With lightning speed, I found a campsite and set up camp. It was only 5 p.m. at this point, and I had no idea how to spend my free time. I figured I'd eat an early dinner and go to bed early as well. There was a lodge with a cafe in it, so I ate there instead of cooking in the frigid outdoors. After chowing down on pot roast and a pizza, I settled in for the night. By 9 p.m., I was asleep.

My goal was to wake up at 5:30 a.m., break camp, and be at the Watchman Overlook by 6:15 to watch the sun rise over the east rim of Crater Lake. I went to bed dreaming the weather would turn.

Day 20: Silver Falls State Park, OR + Eugene, OR by Wookie Kim

Today was less about appreciating our national parks as it was a day to appreciate running culture.

Even though I'd gone to bed at 2 (David and I had lots to catch up on), I rose at 6:45, because I wanted to tag along with David and visit Nike's campus. After a cup of Chemex-brewed coffee and some delicious pastries from a bakery in the Pearl District, we were off to Beaverton. When we arrived, I was lucky enough to park next to the spot reserved for Michael Jordan.

I looked around and noticed that the section of the lot was filled with celebrity athletes--Dwayne Wade, Carlos Tevez, Kenenisa Bekele, Manny Pacquiao, Rafael Nadal.

David took me on a walking tour of the campus. I could immediately feel Nike's commitment to athletics while walking around the vast campus. Evidence of that commitment was visible, too--banners and plaques celebrating and memorializing past and present Nike athletes were everywhere.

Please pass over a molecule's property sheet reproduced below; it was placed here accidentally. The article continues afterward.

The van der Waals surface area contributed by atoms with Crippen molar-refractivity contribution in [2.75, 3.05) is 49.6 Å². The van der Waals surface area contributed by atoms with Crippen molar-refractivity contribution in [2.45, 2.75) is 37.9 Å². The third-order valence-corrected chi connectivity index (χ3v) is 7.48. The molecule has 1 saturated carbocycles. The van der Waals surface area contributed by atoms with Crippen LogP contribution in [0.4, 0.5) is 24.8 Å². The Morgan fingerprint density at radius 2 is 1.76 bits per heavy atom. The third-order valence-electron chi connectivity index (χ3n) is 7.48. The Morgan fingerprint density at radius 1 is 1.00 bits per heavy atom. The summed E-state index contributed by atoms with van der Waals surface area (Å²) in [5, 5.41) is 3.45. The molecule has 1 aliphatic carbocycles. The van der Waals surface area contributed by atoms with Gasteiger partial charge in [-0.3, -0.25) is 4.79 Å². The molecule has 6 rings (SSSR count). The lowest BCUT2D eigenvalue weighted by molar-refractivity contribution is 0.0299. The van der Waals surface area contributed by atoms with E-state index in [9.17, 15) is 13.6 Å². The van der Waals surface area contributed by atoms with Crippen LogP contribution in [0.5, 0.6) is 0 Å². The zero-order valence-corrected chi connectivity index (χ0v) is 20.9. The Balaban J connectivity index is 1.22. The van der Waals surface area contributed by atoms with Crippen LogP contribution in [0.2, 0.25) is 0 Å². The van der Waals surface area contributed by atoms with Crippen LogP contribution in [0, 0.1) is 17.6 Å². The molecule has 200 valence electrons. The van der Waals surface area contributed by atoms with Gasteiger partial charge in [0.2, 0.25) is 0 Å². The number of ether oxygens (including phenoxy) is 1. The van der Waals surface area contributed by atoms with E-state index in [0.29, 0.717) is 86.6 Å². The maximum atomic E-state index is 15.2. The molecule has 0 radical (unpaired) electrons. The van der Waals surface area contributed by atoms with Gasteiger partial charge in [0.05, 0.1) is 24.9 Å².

Despite Nike's influence on sports generally, I was particularly interested in the visit because of Nike's role in giving birth to modern American running. Nike started out as a fledgling company that made track shoes in conjunction with legendary University of Oregon track coach Bill Bowerman. It's now the sports behemoth that it is because of that unique beginning.

In the main entrance, there was a brief exhibit on Nike's running past. I particularly enjoyed the segment on Steve Prefontaine. Every serious runner admires Pre, not only for his sheer athletic talent, but also for his work ethic and spirit--all of which were simply unrivaled when he was dominating the world's running scene in the 70s. I thought back to my high school cross country running days, when my teammates and I would quote Pre and watch "Without Limits" the night before races.

In fact, I was on my way to Eugene, Oregon, to pay tribute to him by seeing his storied hometown track, Hayward Field, and running on the jogging trail created in his memory, Pre's Trail. After another cup of coffee in Nike's cafeteria, I bade farewell to David.

I headed in Eugene's direction, but I wasn't about to go there without doing a beautiful trail first. On one of the Stumprunner runner's recommendation, I decided to run the Trail of Ten Falls at Silver Falls State Park.

I've already noted how we have so many national monuments that often go unseen. The same goes for state parks. In fact, for various reasons, there are probably state parks out there that are even more beautiful and awe-inspiring than some of the spaces managed by the National Park Service. I can say with confidence that Silver Falls ranks pretty high.

The loop I ran--the Trail of Ten Falls--was 9 miles. Along the way, I'd get to see ten different waterfalls. It was an incredible experience. For 90 minutes, I practically chased the sound of falling water. The falls were so close together, but each had distinct character. Here are photos of nine of the falls (I accidentally missed the spur trail for one of them!):

What was particularly impressive were the falls that had trails that cut under and behind. I thought about how this had formed. I also wondered how several other features reached their present form, like one giant boulder that lay in the middle of the river.

I'm glad I made the stop. The trail was really easy to run on, and had undulations that felt good for my feet. I was also testing the Nike Terra Kiger trail shoes that David had given me. They felt good--perfect for non-technical trails like this one.